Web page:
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Karim D. Ghantous

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Karim D. Ghantous last won the day on November 10 2017

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About Karim D. Ghantous

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    Melbourne, Australia
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    Photography (mainly portraiture and live theatre).

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  1. I have seen scans of 7219 pushed by a stop. It looks great. I can't show them because they were taken offline, unfortunately. However, have a look at this video of 2-perf 5219 pushed by two stops. Note that the owner has also made an HQ version (2.4GB) available for download:
  2. There are actual DPs here who can give you better and more detailed answers, but have a look at this chart: The middle gray point isn't always exactly between the two extremes. And you can't lose by overexposing by a stop or two - or more, if you know what you're doing. I would not bother overexposing if you're pushing. You're effectively cancelling one with the other, and causing a mess in your head. 😉
  3. We live in a very strange world! Just as digital started to get really, really good, film started to take off. I'm not complaining, I think it's great. But it is noteworthy that while digital was expensive and clumsy (some cameras still are, not naming names), people flocked to them, with promises of liberation from the shackles of 400' spools and the ~1000 ASA sensitivity limit. Weird. I concur on both points. You will find people adopting all this new tech, and then complaining that values have dropped (I'm not having a go at the OP, BTW). What did they think would happen, honestly? As a photographer, I wish there was a film scanner that was fast, affordable, and had good image quality. No such scanner exists. Will Kodak make one? Leica? Anyone?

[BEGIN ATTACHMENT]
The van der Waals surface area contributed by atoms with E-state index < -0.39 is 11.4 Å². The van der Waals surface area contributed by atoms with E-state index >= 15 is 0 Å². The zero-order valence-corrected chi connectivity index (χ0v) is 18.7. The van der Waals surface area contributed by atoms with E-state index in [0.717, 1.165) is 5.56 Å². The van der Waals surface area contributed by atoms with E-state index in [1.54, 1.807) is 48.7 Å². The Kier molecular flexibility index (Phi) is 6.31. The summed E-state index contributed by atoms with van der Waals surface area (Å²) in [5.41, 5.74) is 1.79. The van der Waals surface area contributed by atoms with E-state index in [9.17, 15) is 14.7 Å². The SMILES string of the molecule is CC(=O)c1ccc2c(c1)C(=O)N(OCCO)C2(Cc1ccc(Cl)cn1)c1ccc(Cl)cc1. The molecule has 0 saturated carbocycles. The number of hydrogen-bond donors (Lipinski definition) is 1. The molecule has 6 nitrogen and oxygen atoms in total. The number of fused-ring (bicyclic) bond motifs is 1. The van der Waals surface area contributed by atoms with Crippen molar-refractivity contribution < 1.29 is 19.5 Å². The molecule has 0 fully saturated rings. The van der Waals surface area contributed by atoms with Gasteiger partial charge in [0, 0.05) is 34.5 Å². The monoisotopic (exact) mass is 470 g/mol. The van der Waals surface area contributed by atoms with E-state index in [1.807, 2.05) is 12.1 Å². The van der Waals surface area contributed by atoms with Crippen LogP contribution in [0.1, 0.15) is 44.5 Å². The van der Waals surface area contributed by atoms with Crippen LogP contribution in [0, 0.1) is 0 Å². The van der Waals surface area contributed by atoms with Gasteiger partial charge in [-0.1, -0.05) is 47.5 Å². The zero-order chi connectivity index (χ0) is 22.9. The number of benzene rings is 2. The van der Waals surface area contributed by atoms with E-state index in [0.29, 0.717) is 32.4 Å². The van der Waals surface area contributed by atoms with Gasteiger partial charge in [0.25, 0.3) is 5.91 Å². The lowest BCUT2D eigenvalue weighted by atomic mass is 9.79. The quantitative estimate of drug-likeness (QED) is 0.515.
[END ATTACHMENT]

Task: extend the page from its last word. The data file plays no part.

4. Often. 😉 If it's appropriate and unintrusive, I'll keep it on.
  5. Good question. The light in that scene was fairly uniform, so I wonder if that would affect anything. At the end of the day, I should do these kinds of tests for myself. I think the Russians have a saying: a thorn of experience is worth more than a whole wood of knowledge. Edit: Pfister used 5218, not 5219, which I don't think was out yet. Zacuto measured 5213 as having a 10.4 stop upper limit. 5219 was 9.5. Alexa (RAW) had an upper limit of 6.8, and the RED ONE had 5.0. I assume these are values over 18% gray. None of this matters, of course, if you are shooting your movie on an iPhone. 😛 I did see two frames of new Ektachrome 100, 10 stops apart. The base image may not have been exposed 'correctly', but it looked normal. The second image, 10 stops over, retained a surprising amount of detail, although I don't know if the colours would be recoverable. The base for Monstro is 1600, so if you're just doing a clipping test, you must use that. The Dragon does have more total DR than the Alev-III, but it depends on what ISO you're using. From what I understand, Monstro is the gold standard now. I prefer the smaller formats personally, but it's great to have a choice. Heck, I still love Super 8.
  6. The interview with Wally Pfister is here: https://ascmag.com/podcasts/batman-the-dark-knight-wally-pfister-asc You want to go to the 16:26 mark. The most he went was 6 stops over. Of course you'll want to listen to the whole thing! It's always interesting listening to DPs talk, although I usually avoid interviews where the DP is talking about digital (and I really like digital BTW!). If film is the medium that a project is shot on, it provides a much more interesting centre of gravity for the conversation, even if most of the conversation is about lights, day-to-day things, production philosophy and locations. Digital? I don't care in general, although some digital cameras interest me personally: most RED models; and these days I'm curious about the Micro 4/3 hybrid cameras. I'm pretty sure that Dragon had a limit of 6 stops, and I'm fairly sure that Monstro has at least that. I'd like to know how far you've pushed those sensors, or if you have heard anything from other DPs about their clipping point above middle gray.